20/04/2010
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Cranes and boats and planes

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Plans to bring back the eggs of wild Common Cranes for a project to re-introduce the birds to Somerset as part of a UK reintroduction programme have been hit by the air-travel ban. The eggs are being collected in Germany as part of the Great Crane Project run jointly by RSPB, Wildfowl & Wetlands Trust and Pensthorpe Conservation Trust, with major funding from Viridor Credits Environmental Company.

Common Crane
Common Crane, Loch of Kinnordy RSPB, Angus & Dundee (Photo: John Anderson)

The original plan was to work with German conservationists to collect the eggs then bring them back courtesy of Airbus and Lufthansa to the WWT headquarters at Slimbridge in Gloucestershire. Here they are to be hatched and raised in Crane School before being released on the Somerset Levels and Moors. Members of the Great Crane Project team set off, as planned, on Saturday with a truck and all the specialist equipment required. The plan then was for WWT's top aviculturalist, Nigel Jarrett, to hop on a plane first thing this morning and meet the rest of the team in Germany later today. But after a weekend of watching and waiting for news that the air-travel ban was lifting, undaunted Nigel instead arranged a hire car and set off on the 14-hour drive alone before dawn broke this morning, anxious to be in Germany in time to collect the eggs on schedule.

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Nigel and the team are booked onto a Lufthansa flight on Friday to bring their special cargo of eggs back to Slimbridge, but with the continued uncertainty over air travel, it is quite likely the team will return by road and sea instead. However, it is hoped that the planned second and third egg-collection trips between Slimbridge and Germany later this month will continue as planned courtesy of Airbus and Lufthansa.

Great Crane Project Manager Damon Bridge said: "This is quite a complex operation, so we've had to do some quick thinking to work out a way of getting the eggs back on time and ready for hatching early next week. So, instead of flying them back, it looks as though they will now set off on a rather epic road journey across Europe, then by boat to the UK and eventually Slimbridge. Fortunately, our aviculturalists from WWT have had plenty of experience of doing this sort of thing before so, although air travel was our preferred option, the birds will be just fine on their road trip, safely held in incubators for the journey through Germany and France."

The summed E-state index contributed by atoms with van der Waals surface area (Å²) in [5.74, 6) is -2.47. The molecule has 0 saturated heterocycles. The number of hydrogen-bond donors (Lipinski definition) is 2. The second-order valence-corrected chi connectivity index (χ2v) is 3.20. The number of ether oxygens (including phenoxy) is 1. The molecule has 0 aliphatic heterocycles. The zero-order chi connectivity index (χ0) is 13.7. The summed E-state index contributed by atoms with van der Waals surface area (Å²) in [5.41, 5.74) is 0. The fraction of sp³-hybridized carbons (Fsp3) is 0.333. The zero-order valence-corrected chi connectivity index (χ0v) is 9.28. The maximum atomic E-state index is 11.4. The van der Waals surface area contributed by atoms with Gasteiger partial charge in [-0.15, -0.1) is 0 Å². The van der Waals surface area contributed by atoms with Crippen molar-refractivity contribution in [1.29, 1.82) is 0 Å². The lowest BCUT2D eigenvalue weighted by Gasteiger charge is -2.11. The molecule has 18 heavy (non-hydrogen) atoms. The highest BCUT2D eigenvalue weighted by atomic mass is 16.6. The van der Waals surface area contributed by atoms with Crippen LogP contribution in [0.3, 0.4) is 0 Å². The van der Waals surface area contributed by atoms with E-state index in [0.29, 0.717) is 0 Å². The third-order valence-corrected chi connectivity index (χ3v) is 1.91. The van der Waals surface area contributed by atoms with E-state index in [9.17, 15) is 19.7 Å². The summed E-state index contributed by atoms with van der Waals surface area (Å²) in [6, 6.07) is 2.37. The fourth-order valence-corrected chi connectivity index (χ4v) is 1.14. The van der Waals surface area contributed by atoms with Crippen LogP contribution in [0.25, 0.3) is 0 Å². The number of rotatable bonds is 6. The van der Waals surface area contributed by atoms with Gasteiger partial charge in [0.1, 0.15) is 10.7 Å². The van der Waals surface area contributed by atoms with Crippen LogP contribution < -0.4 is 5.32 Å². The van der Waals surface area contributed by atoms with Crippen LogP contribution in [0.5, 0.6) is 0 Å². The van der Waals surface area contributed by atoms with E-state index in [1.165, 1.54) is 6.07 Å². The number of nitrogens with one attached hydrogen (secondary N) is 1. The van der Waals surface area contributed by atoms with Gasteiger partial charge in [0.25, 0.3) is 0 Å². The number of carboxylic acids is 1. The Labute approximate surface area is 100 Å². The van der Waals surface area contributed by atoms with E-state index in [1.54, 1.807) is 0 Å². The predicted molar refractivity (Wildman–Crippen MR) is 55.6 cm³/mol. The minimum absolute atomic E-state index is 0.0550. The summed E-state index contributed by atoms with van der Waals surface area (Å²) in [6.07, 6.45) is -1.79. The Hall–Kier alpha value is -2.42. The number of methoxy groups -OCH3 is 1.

If required, the Great Crane Project team will do the journey back to the UK non-stop, taking turns driving, so that the birds get back to Gloucestershire in time to hatch in the newly built Crane-rearing area. It is expected the first will hatch towards the end of the month. From there they will be raised by specially employed aviculturalists before a final journey down to Somerset.

Damon Bridge added: "I can't wait to see the first youngsters hatch: it's taken us many years to get to this stage and it'll be such a great moment."

The Great Crane Project is a partnership between the Wildfowl & Wetlands Trust, RSPB and Pensthorpe Conservation Trust, with major funding from Viridor Credits Environmental Company. The aim is to restore healthy populations of wild Common Cranes throughout the UK, so that people can once again experience these beautiful birds.

Written by: WWT